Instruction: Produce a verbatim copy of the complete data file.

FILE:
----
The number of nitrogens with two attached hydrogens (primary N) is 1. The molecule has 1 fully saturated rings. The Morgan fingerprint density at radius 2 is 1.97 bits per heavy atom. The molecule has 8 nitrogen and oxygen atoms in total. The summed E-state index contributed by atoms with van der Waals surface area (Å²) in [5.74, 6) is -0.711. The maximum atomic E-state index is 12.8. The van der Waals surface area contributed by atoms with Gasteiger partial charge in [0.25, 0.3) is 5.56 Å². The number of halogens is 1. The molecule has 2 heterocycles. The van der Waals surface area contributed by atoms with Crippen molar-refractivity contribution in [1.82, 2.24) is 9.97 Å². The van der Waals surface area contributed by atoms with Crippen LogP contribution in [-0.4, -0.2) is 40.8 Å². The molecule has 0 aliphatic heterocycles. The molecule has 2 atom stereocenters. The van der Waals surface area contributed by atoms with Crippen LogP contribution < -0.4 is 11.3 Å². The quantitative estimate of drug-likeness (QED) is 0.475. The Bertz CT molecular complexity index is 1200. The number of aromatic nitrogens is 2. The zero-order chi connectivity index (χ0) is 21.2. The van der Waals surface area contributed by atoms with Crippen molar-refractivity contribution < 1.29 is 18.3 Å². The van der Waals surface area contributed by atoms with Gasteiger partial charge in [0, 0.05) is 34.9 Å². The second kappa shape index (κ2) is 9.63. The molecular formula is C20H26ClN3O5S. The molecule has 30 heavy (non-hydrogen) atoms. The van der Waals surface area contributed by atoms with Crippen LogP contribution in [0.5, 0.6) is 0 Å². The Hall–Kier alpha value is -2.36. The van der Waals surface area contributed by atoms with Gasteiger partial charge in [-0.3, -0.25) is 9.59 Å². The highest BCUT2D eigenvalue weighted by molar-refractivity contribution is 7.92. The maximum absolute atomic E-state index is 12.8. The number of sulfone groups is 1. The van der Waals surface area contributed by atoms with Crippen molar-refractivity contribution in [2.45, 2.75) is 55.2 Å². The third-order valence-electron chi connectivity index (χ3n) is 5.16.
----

The number of nitrogens with two attached hydrogens (primary N) is 1. The molecule has 1 fully saturated rings. The Morgan fingerprint density at radius 2 is 1.97 bits per heavy atom. The molecule has 8 nitrogen and oxygen atoms in total. The summed E-state index contributed by atoms with van der Waals surface area (Å²) in [5.74, 6) is -0.711. The maximum atomic E-state index is 12.8. The van der Waals surface area contributed by atoms with Gasteiger partial charge in [0.25, 0.3) is 5.56 Å². The number of halogens is 1. The molecule has 2 heterocycles. The van der Waals surface area contributed by atoms with Crippen molar-refractivity contribution in [1.82, 2.24) is 9.97 Å². The van der Waals surface area contributed by atoms with Crippen LogP contribution in [-0.4, -0.2) is 40.8 Å². The molecule has 0 aliphatic heterocycles. The molecule has 2 atom stereocenters. The van der Waals surface area contributed by atoms with Crippen LogP contribution < -0.4 is 11.3 Å². The quantitative estimate of drug-likeness (QED) is 0.475. The Bertz CT molecular complexity index is 1200. The number of aromatic nitrogens is 2. The zero-order chi connectivity index (χ0) is 21.2. The van der Waals surface area contributed by atoms with Crippen molar-refractivity contribution < 1.29 is 18.3 Å². The van der Waals surface area contributed by atoms with Gasteiger partial charge in [0, 0.05) is 34.9 Å². The second kappa shape index (κ2) is 9.63. The molecular formula is C20H26ClN3O5S. The molecule has 30 heavy (non-hydrogen) atoms. The van der Waals surface area contributed by atoms with Crippen LogP contribution in [0.5, 0.6) is 0 Å². The Hall–Kier alpha value is -2.36. The van der Waals surface area contributed by atoms with Gasteiger partial charge in [-0.3, -0.25) is 9.59 Å². The highest BCUT2D eigenvalue weighted by molar-refractivity contribution is 7.92. The maximum absolute atomic E-state index is 12.8. The number of sulfone groups is 1. The van der Waals surface area contributed by atoms with Crippen molar-refractivity contribution in [2.45, 2.75) is 55.2 Å². The third-order valence-electron chi connectivity index (χ3n) is 5.16.